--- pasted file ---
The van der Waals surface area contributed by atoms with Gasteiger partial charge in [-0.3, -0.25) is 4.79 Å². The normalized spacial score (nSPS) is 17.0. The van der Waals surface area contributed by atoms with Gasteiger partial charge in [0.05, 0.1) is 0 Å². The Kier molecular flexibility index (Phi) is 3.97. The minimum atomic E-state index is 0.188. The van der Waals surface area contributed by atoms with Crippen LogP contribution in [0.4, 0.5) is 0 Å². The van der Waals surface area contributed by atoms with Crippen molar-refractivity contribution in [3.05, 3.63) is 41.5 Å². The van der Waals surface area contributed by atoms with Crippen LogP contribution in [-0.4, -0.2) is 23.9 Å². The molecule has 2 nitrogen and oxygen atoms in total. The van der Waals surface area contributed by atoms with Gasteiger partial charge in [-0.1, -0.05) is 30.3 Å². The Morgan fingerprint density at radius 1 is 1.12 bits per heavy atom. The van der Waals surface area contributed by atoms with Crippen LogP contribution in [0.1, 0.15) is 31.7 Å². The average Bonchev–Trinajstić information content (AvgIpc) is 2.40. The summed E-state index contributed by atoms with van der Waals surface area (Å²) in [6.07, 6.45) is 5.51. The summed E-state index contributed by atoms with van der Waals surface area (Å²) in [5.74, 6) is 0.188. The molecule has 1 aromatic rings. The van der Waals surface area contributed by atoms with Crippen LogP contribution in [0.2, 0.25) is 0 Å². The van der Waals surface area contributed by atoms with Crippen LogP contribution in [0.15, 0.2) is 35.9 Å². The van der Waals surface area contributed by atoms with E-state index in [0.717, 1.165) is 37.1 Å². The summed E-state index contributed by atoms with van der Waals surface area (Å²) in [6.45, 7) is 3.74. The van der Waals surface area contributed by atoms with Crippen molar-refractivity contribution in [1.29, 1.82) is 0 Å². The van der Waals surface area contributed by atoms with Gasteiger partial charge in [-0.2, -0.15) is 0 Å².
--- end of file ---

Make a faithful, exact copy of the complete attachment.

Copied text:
The van der Waals surface area contributed by atoms with Gasteiger partial charge in [-0.3, -0.25) is 4.79 Å². The normalized spacial score (nSPS) is 17.0. The van der Waals surface area contributed by atoms with Gasteiger partial charge in [0.05, 0.1) is 0 Å². The Kier molecular flexibility index (Phi) is 3.97. The minimum atomic E-state index is 0.188. The van der Waals surface area contributed by atoms with Crippen LogP contribution in [0.4, 0.5) is 0 Å². The van der Waals surface area contributed by atoms with Crippen molar-refractivity contribution in [3.05, 3.63) is 41.5 Å². The van der Waals surface area contributed by atoms with Crippen LogP contribution in [-0.4, -0.2) is 23.9 Å². The molecule has 2 nitrogen and oxygen atoms in total. The van der Waals surface area contributed by atoms with Gasteiger partial charge in [-0.1, -0.05) is 30.3 Å². The Morgan fingerprint density at radius 1 is 1.12 bits per heavy atom. The van der Waals surface area contributed by atoms with Crippen LogP contribution in [0.1, 0.15) is 31.7 Å². The average Bonchev–Trinajstić information content (AvgIpc) is 2.40. The summed E-state index contributed by atoms with van der Waals surface area (Å²) in [6.07, 6.45) is 5.51. The summed E-state index contributed by atoms with van der Waals surface area (Å²) in [5.74, 6) is 0.188. The molecule has 1 aromatic rings. The van der Waals surface area contributed by atoms with Crippen LogP contribution in [0.2, 0.25) is 0 Å². The van der Waals surface area contributed by atoms with Crippen LogP contribution in [0.15, 0.2) is 35.9 Å². The van der Waals surface area contributed by atoms with E-state index in [0.717, 1.165) is 37.1 Å². The summed E-state index contributed by atoms with van der Waals surface area (Å²) in [6.45, 7) is 3.74. The van der Waals surface area contributed by atoms with Crippen molar-refractivity contribution in [1.29, 1.82) is 0 Å². The van der Waals surface area contributed by atoms with Gasteiger partial charge in [-0.2, -0.15) is 0 Å².